I Work Alone
August 12, 2009 § Leave a comment
As popular as party games are, and as widespread as online gaming currently is, I still spend 90% of my gaming time going it alone. I wouldn’t go as far as to say that this is true of everyone, but for me it can definitely prove troublesome, especially with friends as great as mine (though your mileage may vary).
Why can’t I bring myself to game more socially? Multiplayer games are a seemingly easy option, offering everyone the chance to play simultaneously. You can live the life of a Fisher Price rockstar or topple Book Blox, but these are shallow experiences for me, based on quick thrills that can’t entertain for more than a couple of hours at a time.
Single player games can more easily scratch this itch, but they do so at the expense of group play. It’s easy enough to pass the controller round to take it in turns, but when there’s a lot at stake – such as in Fallout 3 where death can send you back a good distance to your last save – it becomes harder to hand over control. You’re sacrifice might not even be rewarded, as playing a small portion of the middle of a game means your friend will miss the all important difficulty curve entirely.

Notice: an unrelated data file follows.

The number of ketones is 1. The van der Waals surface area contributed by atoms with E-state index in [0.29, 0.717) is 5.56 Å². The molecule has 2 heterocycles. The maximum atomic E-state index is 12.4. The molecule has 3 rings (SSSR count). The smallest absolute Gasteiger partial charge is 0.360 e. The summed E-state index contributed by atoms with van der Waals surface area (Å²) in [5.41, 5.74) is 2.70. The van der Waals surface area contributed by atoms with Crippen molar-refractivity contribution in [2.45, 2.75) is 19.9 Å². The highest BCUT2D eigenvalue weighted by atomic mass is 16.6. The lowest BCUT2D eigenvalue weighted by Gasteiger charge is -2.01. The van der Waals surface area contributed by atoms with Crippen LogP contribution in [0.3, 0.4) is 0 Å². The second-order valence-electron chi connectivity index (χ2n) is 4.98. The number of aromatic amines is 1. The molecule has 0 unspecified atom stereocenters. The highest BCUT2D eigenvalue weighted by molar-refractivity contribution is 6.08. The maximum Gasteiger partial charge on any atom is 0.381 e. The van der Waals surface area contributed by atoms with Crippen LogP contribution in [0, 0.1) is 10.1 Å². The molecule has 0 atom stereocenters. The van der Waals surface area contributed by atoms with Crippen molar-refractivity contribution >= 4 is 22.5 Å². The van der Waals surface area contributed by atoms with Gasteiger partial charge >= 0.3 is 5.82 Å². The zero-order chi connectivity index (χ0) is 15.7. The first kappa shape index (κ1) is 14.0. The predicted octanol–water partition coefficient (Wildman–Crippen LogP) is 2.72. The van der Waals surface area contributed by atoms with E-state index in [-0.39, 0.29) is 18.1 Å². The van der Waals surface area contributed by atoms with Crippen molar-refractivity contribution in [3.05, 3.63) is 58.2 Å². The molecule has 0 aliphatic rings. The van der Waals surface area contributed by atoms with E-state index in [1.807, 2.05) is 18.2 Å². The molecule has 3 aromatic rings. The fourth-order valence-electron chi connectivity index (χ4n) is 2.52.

Most readers should be screaming at this point about co-op, and I’ll agree that this is without question the best way to play with friends. It promises the best of both worlds, the companionship of multiplayer, and the story driven experience of single player. Gears of War 2? Yes please! Timesplitters? Yes again! With these experiences being as fun as they are, it seems strange that they’re so hard to come by. A tiny proportion of games released have any co-op mode at all, and a smaller still proportion are games you actually want to spend time with.
Weirdly enough my solution to the problem is actually single player games. The best gaming experience I’ve ever had was playing Shadow of the Colossus, and for all intents and purposes, it was a co-op one. Both of us played the tutorial to ensure we knew the score, and we then took the rest of the game in turns, backseat gaming when possible to help things along.
This couldn’t have happened with more people, nor if we hadn’t been completely into what we were doing, but it was amazing to be able to share that game with someone else for its entirety.
Honestly, if I could, I’d game like that all the time.